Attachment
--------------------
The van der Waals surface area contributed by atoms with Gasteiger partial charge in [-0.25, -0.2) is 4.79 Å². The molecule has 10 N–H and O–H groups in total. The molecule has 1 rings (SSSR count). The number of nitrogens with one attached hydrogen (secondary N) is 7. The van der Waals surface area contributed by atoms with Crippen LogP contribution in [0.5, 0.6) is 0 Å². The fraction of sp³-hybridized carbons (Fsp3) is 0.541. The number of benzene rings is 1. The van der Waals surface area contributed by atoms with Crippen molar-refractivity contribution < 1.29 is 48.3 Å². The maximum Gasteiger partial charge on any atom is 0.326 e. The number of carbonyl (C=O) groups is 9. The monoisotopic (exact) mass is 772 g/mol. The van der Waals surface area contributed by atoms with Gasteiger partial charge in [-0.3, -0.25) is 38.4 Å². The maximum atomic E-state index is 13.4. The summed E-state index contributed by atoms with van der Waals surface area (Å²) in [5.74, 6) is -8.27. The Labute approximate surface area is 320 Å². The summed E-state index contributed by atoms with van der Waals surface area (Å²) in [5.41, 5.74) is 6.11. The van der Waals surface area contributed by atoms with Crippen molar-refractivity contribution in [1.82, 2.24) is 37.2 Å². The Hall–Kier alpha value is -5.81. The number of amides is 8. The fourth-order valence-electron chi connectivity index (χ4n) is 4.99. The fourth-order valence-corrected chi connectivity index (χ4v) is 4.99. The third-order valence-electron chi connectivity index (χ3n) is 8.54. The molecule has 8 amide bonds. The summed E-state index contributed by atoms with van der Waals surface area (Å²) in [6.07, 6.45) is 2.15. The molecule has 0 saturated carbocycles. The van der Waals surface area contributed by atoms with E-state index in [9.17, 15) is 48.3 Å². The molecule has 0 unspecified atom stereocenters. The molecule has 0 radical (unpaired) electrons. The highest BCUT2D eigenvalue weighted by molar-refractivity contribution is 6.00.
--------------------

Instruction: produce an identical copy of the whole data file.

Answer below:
The van der Waals surface area contributed by atoms with Gasteiger partial charge in [-0.25, -0.2) is 4.79 Å². The molecule has 10 N–H and O–H groups in total. The molecule has 1 rings (SSSR count). The number of nitrogens with one attached hydrogen (secondary N) is 7. The van der Waals surface area contributed by atoms with Crippen LogP contribution in [0.5, 0.6) is 0 Å². The fraction of sp³-hybridized carbons (Fsp3) is 0.541. The number of benzene rings is 1. The van der Waals surface area contributed by atoms with Crippen molar-refractivity contribution < 1.29 is 48.3 Å². The maximum Gasteiger partial charge on any atom is 0.326 e. The number of carbonyl (C=O) groups is 9. The monoisotopic (exact) mass is 772 g/mol. The van der Waals surface area contributed by atoms with Gasteiger partial charge in [-0.3, -0.25) is 38.4 Å². The maximum atomic E-state index is 13.4. The summed E-state index contributed by atoms with van der Waals surface area (Å²) in [5.74, 6) is -8.27. The Labute approximate surface area is 320 Å². The summed E-state index contributed by atoms with van der Waals surface area (Å²) in [5.41, 5.74) is 6.11. The van der Waals surface area contributed by atoms with Crippen molar-refractivity contribution in [1.82, 2.24) is 37.2 Å². The Hall–Kier alpha value is -5.81. The number of amides is 8. The fourth-order valence-electron chi connectivity index (χ4n) is 4.99. The fourth-order valence-corrected chi connectivity index (χ4v) is 4.99. The third-order valence-electron chi connectivity index (χ3n) is 8.54. The molecule has 8 amide bonds. The summed E-state index contributed by atoms with van der Waals surface area (Å²) in [6.07, 6.45) is 2.15. The molecule has 0 saturated carbocycles. The van der Waals surface area contributed by atoms with E-state index in [9.17, 15) is 48.3 Å². The molecule has 0 unspecified atom stereocenters. The molecule has 0 radical (unpaired) electrons. The highest BCUT2D eigenvalue weighted by molar-refractivity contribution is 6.00.